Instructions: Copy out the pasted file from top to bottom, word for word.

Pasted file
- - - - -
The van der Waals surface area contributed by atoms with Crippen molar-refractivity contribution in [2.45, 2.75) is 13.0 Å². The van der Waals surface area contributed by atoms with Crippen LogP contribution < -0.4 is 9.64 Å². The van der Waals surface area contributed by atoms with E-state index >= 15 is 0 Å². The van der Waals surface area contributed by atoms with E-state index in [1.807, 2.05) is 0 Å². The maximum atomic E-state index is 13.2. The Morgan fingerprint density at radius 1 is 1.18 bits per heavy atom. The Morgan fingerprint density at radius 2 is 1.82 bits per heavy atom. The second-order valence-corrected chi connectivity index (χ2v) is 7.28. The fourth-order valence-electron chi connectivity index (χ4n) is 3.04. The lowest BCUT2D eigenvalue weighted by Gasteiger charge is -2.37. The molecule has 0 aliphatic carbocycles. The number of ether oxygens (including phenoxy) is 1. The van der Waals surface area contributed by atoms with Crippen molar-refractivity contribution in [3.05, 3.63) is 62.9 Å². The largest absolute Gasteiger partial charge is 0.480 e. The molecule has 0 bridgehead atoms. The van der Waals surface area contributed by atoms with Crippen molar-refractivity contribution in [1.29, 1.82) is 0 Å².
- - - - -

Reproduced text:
The van der Waals surface area contributed by atoms with Crippen molar-refractivity contribution in [2.45, 2.75) is 13.0 Å². The van der Waals surface area contributed by atoms with Crippen LogP contribution < -0.4 is 9.64 Å². The van der Waals surface area contributed by atoms with E-state index >= 15 is 0 Å². The van der Waals surface area contributed by atoms with E-state index in [1.807, 2.05) is 0 Å². The maximum atomic E-state index is 13.2. The Morgan fingerprint density at radius 1 is 1.18 bits per heavy atom. The Morgan fingerprint density at radius 2 is 1.82 bits per heavy atom. The second-order valence-corrected chi connectivity index (χ2v) is 7.28. The fourth-order valence-electron chi connectivity index (χ4n) is 3.04. The lowest BCUT2D eigenvalue weighted by Gasteiger charge is -2.37. The molecule has 0 aliphatic carbocycles. The number of ether oxygens (including phenoxy) is 1. The van der Waals surface area contributed by atoms with Crippen molar-refractivity contribution in [3.05, 3.63) is 62.9 Å². The largest absolute Gasteiger partial charge is 0.480 e. The molecule has 0 bridgehead atoms. The van der Waals surface area contributed by atoms with Crippen molar-refractivity contribution in [1.29, 1.82) is 0 Å².